Name: Acqua Di Gioia
Brand: Giorgio Armani
What I liked:
– if you like sweet floral fruity scents, you will like this
– pretty bottle
– the price
What I didn’t like:
– unoriginal and not very complex
– lasts only four hours on the skin
– can be too sweet for some women
I don’t know about you, but when I spray on an aquatic fragrance, I don’t really expect to smell like I’ve just fallen into a candy store. Armani claims Acqua Di Gioia was inspired by his visits to the Mediterranean isle of Pantelleria, and that the scent is supposed to smell like it “is rooted in nature and in water”, but there must have been a child’s birthday party or something on the beach that day, which got the perfumer confused, making him add a very generous dose of sugar in the fragrance.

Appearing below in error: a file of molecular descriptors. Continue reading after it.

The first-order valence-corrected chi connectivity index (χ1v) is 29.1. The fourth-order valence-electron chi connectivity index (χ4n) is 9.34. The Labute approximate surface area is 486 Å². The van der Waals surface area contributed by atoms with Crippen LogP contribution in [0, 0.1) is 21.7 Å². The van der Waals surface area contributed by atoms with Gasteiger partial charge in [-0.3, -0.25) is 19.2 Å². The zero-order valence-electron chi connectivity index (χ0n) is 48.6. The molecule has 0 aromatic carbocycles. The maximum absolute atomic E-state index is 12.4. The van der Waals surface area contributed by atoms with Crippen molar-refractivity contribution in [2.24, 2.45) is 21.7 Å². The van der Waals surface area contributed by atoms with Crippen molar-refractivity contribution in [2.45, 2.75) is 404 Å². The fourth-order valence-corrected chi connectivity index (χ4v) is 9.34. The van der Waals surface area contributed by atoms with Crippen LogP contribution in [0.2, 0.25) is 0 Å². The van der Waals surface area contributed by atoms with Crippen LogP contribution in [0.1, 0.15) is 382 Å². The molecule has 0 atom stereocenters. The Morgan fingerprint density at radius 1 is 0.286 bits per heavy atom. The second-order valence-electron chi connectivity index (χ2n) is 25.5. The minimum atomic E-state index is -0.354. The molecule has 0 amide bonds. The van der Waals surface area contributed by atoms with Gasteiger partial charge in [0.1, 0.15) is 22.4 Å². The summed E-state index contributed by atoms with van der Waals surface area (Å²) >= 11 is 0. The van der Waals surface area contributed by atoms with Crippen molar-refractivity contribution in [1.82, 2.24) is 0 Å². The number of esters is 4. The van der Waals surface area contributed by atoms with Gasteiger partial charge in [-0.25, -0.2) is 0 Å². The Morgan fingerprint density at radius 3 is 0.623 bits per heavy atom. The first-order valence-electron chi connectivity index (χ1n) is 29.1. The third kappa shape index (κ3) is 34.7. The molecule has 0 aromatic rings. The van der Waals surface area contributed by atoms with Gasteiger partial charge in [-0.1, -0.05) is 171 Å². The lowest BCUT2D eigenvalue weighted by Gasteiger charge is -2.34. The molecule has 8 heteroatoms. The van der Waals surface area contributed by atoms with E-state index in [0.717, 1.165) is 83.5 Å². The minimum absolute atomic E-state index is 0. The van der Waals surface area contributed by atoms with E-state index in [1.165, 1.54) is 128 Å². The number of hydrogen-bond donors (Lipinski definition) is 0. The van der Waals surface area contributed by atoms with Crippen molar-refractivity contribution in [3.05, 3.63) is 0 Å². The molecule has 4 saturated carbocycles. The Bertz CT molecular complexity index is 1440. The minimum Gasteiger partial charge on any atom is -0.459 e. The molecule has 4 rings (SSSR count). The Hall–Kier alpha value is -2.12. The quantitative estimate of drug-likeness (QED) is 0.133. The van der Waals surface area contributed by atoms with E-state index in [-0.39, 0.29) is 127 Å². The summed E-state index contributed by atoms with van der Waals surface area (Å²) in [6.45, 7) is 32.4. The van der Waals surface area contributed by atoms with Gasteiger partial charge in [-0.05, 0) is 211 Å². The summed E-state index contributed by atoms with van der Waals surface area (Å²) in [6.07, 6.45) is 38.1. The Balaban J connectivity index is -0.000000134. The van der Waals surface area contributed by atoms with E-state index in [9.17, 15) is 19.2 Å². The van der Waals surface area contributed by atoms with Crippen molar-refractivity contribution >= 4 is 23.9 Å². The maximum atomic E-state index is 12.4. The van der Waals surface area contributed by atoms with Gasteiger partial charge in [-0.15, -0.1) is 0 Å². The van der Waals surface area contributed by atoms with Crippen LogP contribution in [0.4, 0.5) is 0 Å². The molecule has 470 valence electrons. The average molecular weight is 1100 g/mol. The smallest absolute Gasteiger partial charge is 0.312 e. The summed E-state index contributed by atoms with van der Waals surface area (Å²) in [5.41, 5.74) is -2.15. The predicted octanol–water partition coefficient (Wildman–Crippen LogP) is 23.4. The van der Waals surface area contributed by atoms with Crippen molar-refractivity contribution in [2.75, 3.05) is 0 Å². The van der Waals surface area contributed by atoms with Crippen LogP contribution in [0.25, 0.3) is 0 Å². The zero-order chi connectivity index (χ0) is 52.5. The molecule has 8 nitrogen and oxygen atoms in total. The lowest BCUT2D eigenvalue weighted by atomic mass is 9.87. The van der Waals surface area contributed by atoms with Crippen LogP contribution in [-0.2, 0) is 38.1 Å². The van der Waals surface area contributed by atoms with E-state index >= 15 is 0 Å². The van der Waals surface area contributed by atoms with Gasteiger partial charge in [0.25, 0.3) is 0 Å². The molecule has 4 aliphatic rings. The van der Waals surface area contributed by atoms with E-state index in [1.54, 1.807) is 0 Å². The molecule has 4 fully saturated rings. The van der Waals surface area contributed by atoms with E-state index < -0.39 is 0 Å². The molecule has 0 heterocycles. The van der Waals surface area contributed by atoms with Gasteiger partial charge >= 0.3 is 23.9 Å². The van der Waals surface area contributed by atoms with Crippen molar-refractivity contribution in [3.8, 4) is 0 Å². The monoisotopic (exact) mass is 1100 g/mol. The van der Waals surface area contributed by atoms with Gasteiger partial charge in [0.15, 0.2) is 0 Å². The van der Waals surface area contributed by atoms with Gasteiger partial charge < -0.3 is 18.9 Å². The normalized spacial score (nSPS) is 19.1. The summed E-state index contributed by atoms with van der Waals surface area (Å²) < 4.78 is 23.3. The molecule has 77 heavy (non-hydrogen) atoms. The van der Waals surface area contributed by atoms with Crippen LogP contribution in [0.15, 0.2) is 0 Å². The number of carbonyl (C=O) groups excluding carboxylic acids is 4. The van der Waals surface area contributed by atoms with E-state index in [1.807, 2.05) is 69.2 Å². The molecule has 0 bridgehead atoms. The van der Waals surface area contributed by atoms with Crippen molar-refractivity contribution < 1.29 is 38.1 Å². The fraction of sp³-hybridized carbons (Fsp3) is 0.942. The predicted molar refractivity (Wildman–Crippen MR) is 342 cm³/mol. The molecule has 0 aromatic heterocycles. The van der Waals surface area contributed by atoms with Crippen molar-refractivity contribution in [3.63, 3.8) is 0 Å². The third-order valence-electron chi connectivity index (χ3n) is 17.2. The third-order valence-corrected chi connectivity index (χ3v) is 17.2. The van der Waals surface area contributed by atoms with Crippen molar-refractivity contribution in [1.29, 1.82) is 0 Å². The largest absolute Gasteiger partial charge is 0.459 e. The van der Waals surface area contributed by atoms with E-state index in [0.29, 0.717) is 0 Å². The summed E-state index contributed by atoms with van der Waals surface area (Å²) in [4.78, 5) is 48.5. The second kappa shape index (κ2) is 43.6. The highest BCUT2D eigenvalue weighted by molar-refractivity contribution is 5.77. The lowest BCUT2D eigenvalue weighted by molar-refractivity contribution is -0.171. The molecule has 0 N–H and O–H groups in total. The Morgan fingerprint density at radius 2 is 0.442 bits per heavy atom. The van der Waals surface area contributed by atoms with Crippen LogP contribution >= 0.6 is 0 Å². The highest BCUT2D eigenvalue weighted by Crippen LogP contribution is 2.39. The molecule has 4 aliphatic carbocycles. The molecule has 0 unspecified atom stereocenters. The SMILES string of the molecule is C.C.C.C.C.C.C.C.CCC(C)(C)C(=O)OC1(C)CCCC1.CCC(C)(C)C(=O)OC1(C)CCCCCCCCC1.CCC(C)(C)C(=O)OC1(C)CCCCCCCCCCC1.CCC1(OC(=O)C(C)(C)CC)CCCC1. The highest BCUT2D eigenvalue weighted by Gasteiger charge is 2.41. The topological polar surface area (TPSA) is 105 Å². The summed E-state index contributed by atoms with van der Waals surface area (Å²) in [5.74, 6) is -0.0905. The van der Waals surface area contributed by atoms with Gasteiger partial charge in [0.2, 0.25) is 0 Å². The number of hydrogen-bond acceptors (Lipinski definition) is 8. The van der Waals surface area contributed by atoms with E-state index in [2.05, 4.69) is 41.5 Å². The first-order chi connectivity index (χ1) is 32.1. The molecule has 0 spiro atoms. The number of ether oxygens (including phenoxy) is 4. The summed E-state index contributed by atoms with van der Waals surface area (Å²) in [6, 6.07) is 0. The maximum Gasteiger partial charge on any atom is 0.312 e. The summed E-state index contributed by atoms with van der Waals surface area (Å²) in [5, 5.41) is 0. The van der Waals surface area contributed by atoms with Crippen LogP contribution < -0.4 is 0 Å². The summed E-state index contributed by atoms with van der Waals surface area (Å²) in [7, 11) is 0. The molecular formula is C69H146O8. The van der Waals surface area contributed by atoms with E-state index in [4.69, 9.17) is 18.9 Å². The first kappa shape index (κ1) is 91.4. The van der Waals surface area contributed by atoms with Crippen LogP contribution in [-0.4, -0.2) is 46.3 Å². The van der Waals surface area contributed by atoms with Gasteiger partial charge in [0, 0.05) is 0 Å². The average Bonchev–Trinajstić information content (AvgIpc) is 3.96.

And brown sugar is the only thing my nose detects for the first 40 minutes. Lemon and mint accents are supposed to be present too, but my nose can’t pick them up at all. The sugar is so strong that it overpowers all the other notes and, after 5 minutes, it has already made me nauseous. As time wears on, the fragrance doesn’t really evolve, but simply softens. The sugar note is so tenacious to hang around till the end, but is now subtler, allowing you to smell a touch of jasmine in the heart. The drydown is composed of sugary amber and clean, soapy musks.
And like that wasn’t enough, Aqua Di Gioia completely fades after 4 hours of wear. That’s really disappointing for an eau de perfume. But then, everything about this scent, save the pretty translucent bottle is disappointing. Acqua Di Gioia is a very linear and commercial fragrance that you would expect from some celebrity or some cheap drugstore brand, but it’s totally unacceptable from an elegant and luxurious designer brand like Armani.
Giorgio Armani Acqua Di Gioia is a very sweet, almost nauseatingly so, floral fruity scent. The scent is very linear, not complex at all and, instead than evolving, it simply softens as time wears on. And it disappears after only four hours too.